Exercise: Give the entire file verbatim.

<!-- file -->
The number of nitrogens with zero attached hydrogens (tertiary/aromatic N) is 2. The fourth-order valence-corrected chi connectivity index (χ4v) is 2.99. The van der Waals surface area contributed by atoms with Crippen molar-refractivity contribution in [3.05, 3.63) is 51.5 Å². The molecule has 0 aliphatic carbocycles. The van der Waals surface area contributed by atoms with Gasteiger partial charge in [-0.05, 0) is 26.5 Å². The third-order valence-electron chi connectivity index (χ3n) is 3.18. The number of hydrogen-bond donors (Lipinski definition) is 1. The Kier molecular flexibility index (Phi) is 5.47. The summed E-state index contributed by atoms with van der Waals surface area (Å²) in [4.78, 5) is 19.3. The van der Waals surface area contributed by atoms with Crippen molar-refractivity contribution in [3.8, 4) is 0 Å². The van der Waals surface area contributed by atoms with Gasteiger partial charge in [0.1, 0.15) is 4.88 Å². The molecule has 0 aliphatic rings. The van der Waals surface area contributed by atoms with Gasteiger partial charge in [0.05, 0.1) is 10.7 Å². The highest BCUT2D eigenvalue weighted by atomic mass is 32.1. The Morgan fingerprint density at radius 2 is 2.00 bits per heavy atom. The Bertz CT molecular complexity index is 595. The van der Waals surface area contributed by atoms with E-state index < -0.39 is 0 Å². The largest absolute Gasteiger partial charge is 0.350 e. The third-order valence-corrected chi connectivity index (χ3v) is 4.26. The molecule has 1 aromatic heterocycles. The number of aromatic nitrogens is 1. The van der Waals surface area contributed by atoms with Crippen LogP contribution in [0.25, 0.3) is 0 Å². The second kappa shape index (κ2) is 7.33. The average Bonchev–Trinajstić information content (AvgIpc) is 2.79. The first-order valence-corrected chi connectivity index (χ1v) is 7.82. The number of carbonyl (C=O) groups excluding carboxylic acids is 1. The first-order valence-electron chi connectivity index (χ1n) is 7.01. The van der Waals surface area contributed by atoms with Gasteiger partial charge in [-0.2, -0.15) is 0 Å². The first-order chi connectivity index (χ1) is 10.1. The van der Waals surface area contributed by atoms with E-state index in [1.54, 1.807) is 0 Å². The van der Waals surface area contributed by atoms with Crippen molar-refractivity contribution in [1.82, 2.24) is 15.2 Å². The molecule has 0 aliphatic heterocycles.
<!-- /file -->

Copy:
The number of nitrogens with zero attached hydrogens (tertiary/aromatic N) is 2. The fourth-order valence-corrected chi connectivity index (χ4v) is 2.99. The van der Waals surface area contributed by atoms with Crippen molar-refractivity contribution in [3.05, 3.63) is 51.5 Å². The molecule has 0 aliphatic carbocycles. The van der Waals surface area contributed by atoms with Gasteiger partial charge in [-0.05, 0) is 26.5 Å². The third-order valence-electron chi connectivity index (χ3n) is 3.18. The number of hydrogen-bond donors (Lipinski definition) is 1. The Kier molecular flexibility index (Phi) is 5.47. The summed E-state index contributed by atoms with van der Waals surface area (Å²) in [4.78, 5) is 19.3. The van der Waals surface area contributed by atoms with Crippen molar-refractivity contribution in [3.8, 4) is 0 Å². The van der Waals surface area contributed by atoms with Gasteiger partial charge in [0.1, 0.15) is 4.88 Å². The molecule has 0 aliphatic rings. The van der Waals surface area contributed by atoms with Gasteiger partial charge in [0.05, 0.1) is 10.7 Å². The highest BCUT2D eigenvalue weighted by atomic mass is 32.1. The Morgan fingerprint density at radius 2 is 2.00 bits per heavy atom. The Bertz CT molecular complexity index is 595. The van der Waals surface area contributed by atoms with E-state index < -0.39 is 0 Å². The largest absolute Gasteiger partial charge is 0.350 e. The third-order valence-corrected chi connectivity index (χ3v) is 4.26. The molecule has 1 aromatic heterocycles. The number of aromatic nitrogens is 1. The van der Waals surface area contributed by atoms with Crippen LogP contribution in [0.25, 0.3) is 0 Å². The second kappa shape index (κ2) is 7.33. The average Bonchev–Trinajstić information content (AvgIpc) is 2.79. The first-order valence-corrected chi connectivity index (χ1v) is 7.82. The number of carbonyl (C=O) groups excluding carboxylic acids is 1. The first-order valence-electron chi connectivity index (χ1n) is 7.01. The van der Waals surface area contributed by atoms with Gasteiger partial charge in [-0.2, -0.15) is 0 Å². The first-order chi connectivity index (χ1) is 10.1. The van der Waals surface area contributed by atoms with E-state index in [1.54, 1.807) is 0 Å². The van der Waals surface area contributed by atoms with Crippen molar-refractivity contribution in [1.82, 2.24) is 15.2 Å². The molecule has 0 aliphatic heterocycles.